You follow your superb main with any manner of sticky pastry deserts once you pass an Indiana Jones-esque task that we have been unable to suitably capture on film. Here, pastry retailing - indeed the core of the promise to the consumer about the quality of what they lovingly produce - is about bees.
We entered our first pastry shop in Casablanca and quickly left as the air was thick with bees. Local people queued calmly as hundreds swarmed around our heads, and thousands more rolled around in a sugar induced apoplectic delight under the counter.
As we have visited more and more of these little patisseries, we found the bees a ubiquitous presence. It took just a week before an absence of bees was treated with suspicion. And yet get me back to Sydney and it will once again take just a single one to have me fleeing and squealing. Mostly squealing.
I have some guilt as I have had most of the fun in Rabat while Claudine has had most of the bread rolls and daytime TV of Rabat in an effort to restore herself to health through rest. It is amazing just how fast this guilt does pass though. Where's that marinated chicken?
Rabat is a place we came to without any expectations, and even across five days I somehow have done only one or two touristy things. Yet the conversations with Peter and Anthony on their Arabic and Islamic studies while in this context have made this a great and educational stop.
Better than any trip to the real Canberra.
* * *
Rabat, Rabat, Rabat. What can I tell you about this place? Not too much really. Ask me about our hotel room, the bed and (yes, I'm going where others fear to tread) the bathroom. I can tell you all about these places in the minutest of detail as I have recently had the not-good fortune of spending numerous days in a row cooped up inside.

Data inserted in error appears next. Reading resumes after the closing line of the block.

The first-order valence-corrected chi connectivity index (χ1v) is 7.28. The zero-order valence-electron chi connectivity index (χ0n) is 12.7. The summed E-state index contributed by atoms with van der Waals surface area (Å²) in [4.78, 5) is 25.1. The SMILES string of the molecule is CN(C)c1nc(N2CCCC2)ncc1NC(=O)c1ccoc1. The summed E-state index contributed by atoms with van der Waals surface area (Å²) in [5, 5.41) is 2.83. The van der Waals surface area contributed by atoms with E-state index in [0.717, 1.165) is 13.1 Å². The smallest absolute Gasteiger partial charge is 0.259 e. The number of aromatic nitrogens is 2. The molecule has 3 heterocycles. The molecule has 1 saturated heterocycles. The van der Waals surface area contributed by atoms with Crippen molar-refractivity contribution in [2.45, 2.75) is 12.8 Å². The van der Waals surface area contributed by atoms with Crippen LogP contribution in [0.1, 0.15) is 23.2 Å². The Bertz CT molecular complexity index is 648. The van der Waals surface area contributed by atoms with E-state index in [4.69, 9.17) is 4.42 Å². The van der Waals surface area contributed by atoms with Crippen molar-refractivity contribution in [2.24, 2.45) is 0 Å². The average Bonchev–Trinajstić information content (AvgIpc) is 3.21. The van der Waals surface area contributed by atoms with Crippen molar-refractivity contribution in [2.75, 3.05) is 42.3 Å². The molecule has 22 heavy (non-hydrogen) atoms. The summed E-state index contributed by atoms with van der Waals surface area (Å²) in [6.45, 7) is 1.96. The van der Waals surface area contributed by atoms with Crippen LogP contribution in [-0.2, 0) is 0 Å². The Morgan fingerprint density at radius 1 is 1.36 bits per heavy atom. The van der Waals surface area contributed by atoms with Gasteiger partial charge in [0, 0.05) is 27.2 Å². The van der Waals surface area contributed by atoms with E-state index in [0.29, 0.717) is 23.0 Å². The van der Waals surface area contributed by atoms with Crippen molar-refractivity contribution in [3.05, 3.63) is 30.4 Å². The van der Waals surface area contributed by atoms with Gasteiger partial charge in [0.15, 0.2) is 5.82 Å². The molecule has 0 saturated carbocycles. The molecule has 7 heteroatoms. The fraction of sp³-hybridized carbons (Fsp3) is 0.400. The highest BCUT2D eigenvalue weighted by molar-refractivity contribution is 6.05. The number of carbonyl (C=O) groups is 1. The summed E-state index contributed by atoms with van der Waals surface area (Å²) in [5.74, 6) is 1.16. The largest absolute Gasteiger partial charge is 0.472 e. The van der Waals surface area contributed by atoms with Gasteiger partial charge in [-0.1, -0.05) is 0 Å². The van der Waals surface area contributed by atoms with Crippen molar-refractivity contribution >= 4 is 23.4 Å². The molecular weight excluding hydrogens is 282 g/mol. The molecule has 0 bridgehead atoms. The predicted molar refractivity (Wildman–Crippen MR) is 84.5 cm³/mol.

Yes, we had a TV! I should count my lucky stars, I know.
Iain would return each day with supplies (bananas, bread, water) and regale me with stories about what Peter, Anthony and he got up to today. Those crazy guys!
I especially lingered over the descriptions of what they ate each day: fragrant rices, oily chips, succulent marinated chickens, tasty tagines. "One more time, was the eggplant dish prepared with tumeric and onions or something else... hmmmmm?" Oh, I would have killed to be able to eat anything, anything else.
I lie. I did manage to see Rabat on day one, (before The Horror, the Horror) where we had a delightful time exploring the town in the pulsating heat in search of the Tourist Office and a Rabat town map. Armed with only a napkin of squiggles sourced from the super-keen but entirely non-English speaking Casablanca Tourist Office we set out. Along the way we asked various passersby only to come to the ultimate conclusion - several hours later - that: a) there is no Rabat Tourist Office it doesn't matter what we are told; and b) there are no Rabat maps either and yes, this is Morocco's capital city.
I even managed to share a meal or two with Peter and Anthony (so they really did exist). Well lets be honest, I drooled quietly to myself as they ate whilst I dined on tasty, wholesome, dry bread scraps.
All in all, Rabat was an eventful stop for me. Even despite everything I went through here, I still found it much more enjoyable than Casablanca ;)